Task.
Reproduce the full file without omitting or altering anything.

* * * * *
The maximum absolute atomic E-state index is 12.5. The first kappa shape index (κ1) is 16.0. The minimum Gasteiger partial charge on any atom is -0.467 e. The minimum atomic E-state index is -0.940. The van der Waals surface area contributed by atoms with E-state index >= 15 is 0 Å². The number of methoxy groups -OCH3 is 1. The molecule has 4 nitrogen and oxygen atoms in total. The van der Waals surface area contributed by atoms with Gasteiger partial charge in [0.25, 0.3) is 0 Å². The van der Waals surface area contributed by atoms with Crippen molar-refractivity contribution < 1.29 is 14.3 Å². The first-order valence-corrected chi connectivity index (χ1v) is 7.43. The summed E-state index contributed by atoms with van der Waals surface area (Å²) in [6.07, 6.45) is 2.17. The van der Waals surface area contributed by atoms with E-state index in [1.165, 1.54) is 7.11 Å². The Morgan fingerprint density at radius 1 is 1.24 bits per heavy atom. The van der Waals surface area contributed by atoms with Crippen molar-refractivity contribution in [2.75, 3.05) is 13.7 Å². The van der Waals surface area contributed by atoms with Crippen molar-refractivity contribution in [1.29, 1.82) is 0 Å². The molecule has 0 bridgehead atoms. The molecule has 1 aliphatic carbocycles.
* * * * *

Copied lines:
The maximum absolute atomic E-state index is 12.5. The first kappa shape index (κ1) is 16.0. The minimum Gasteiger partial charge on any atom is -0.467 e. The minimum atomic E-state index is -0.940. The van der Waals surface area contributed by atoms with E-state index >= 15 is 0 Å². The number of methoxy groups -OCH3 is 1. The molecule has 4 nitrogen and oxygen atoms in total. The van der Waals surface area contributed by atoms with Gasteiger partial charge in [0.25, 0.3) is 0 Å². The van der Waals surface area contributed by atoms with Crippen molar-refractivity contribution < 1.29 is 14.3 Å². The first-order valence-corrected chi connectivity index (χ1v) is 7.43. The summed E-state index contributed by atoms with van der Waals surface area (Å²) in [6.07, 6.45) is 2.17. The van der Waals surface area contributed by atoms with E-state index in [1.165, 1.54) is 7.11 Å². The Morgan fingerprint density at radius 1 is 1.24 bits per heavy atom. The van der Waals surface area contributed by atoms with Crippen molar-refractivity contribution in [2.75, 3.05) is 13.7 Å². The van der Waals surface area contributed by atoms with Crippen molar-refractivity contribution in [1.29, 1.82) is 0 Å². The molecule has 0 bridgehead atoms. The molecule has 1 aliphatic carbocycles.